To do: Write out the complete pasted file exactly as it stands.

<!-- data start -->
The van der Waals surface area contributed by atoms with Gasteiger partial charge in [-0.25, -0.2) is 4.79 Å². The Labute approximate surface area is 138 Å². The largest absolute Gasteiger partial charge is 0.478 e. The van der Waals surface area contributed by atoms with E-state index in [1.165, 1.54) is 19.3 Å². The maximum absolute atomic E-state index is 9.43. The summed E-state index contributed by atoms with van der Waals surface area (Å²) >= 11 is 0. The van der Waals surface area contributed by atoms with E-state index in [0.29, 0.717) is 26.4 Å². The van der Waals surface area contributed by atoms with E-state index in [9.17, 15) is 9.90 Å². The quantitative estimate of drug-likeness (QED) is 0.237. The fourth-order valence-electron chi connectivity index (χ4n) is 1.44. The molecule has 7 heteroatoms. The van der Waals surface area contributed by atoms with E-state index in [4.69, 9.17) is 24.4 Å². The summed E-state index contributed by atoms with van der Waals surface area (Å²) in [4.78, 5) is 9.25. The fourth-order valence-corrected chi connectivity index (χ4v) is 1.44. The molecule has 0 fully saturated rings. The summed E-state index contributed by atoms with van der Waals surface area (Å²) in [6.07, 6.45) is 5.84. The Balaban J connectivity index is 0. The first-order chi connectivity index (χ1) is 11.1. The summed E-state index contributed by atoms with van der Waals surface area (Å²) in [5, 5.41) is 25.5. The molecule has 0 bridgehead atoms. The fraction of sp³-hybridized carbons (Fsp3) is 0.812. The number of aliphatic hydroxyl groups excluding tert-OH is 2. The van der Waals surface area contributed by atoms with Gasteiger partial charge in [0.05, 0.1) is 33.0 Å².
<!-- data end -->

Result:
The van der Waals surface area contributed by atoms with Gasteiger partial charge in [-0.25, -0.2) is 4.79 Å². The Labute approximate surface area is 138 Å². The largest absolute Gasteiger partial charge is 0.478 e. The van der Waals surface area contributed by atoms with E-state index in [1.165, 1.54) is 19.3 Å². The maximum absolute atomic E-state index is 9.43. The summed E-state index contributed by atoms with van der Waals surface area (Å²) >= 11 is 0. The van der Waals surface area contributed by atoms with E-state index in [0.29, 0.717) is 26.4 Å². The van der Waals surface area contributed by atoms with E-state index in [9.17, 15) is 9.90 Å². The quantitative estimate of drug-likeness (QED) is 0.237. The fourth-order valence-electron chi connectivity index (χ4n) is 1.44. The molecule has 7 heteroatoms. The van der Waals surface area contributed by atoms with E-state index in [4.69, 9.17) is 24.4 Å². The summed E-state index contributed by atoms with van der Waals surface area (Å²) in [4.78, 5) is 9.25. The fourth-order valence-corrected chi connectivity index (χ4v) is 1.44. The molecule has 0 fully saturated rings. The summed E-state index contributed by atoms with van der Waals surface area (Å²) in [6.07, 6.45) is 5.84. The Balaban J connectivity index is 0. The first-order chi connectivity index (χ1) is 11.1. The summed E-state index contributed by atoms with van der Waals surface area (Å²) in [5, 5.41) is 25.5. The molecule has 0 bridgehead atoms. The fraction of sp³-hybridized carbons (Fsp3) is 0.812. The number of aliphatic hydroxyl groups excluding tert-OH is 2. The van der Waals surface area contributed by atoms with Gasteiger partial charge in [0.05, 0.1) is 33.0 Å².